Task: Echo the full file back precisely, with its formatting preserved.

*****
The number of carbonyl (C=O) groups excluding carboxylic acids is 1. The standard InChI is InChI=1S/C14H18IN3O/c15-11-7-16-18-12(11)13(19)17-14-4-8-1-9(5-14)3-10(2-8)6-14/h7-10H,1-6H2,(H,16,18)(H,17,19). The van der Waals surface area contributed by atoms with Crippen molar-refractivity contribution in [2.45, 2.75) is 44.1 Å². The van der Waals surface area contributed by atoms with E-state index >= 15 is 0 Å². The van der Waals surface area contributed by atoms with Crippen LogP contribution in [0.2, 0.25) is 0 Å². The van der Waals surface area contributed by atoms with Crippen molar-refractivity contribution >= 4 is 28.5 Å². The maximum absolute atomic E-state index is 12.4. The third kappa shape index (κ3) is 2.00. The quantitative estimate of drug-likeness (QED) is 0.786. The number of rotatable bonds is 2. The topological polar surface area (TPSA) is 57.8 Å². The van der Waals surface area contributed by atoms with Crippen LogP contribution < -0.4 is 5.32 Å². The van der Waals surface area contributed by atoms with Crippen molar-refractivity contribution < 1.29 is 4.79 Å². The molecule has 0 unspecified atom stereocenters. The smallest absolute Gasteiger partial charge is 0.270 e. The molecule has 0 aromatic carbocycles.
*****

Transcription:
The number of carbonyl (C=O) groups excluding carboxylic acids is 1. The standard InChI is InChI=1S/C14H18IN3O/c15-11-7-16-18-12(11)13(19)17-14-4-8-1-9(5-14)3-10(2-8)6-14/h7-10H,1-6H2,(H,16,18)(H,17,19). The van der Waals surface area contributed by atoms with Crippen molar-refractivity contribution in [2.45, 2.75) is 44.1 Å². The van der Waals surface area contributed by atoms with E-state index >= 15 is 0 Å². The van der Waals surface area contributed by atoms with Crippen LogP contribution in [0.2, 0.25) is 0 Å². The van der Waals surface area contributed by atoms with Crippen molar-refractivity contribution >= 4 is 28.5 Å². The maximum absolute atomic E-state index is 12.4. The third kappa shape index (κ3) is 2.00. The quantitative estimate of drug-likeness (QED) is 0.786. The number of rotatable bonds is 2. The topological polar surface area (TPSA) is 57.8 Å². The van der Waals surface area contributed by atoms with Crippen LogP contribution < -0.4 is 5.32 Å². The van der Waals surface area contributed by atoms with Crippen molar-refractivity contribution < 1.29 is 4.79 Å². The molecule has 0 unspecified atom stereocenters. The smallest absolute Gasteiger partial charge is 0.270 e. The molecule has 0 aromatic carbocycles.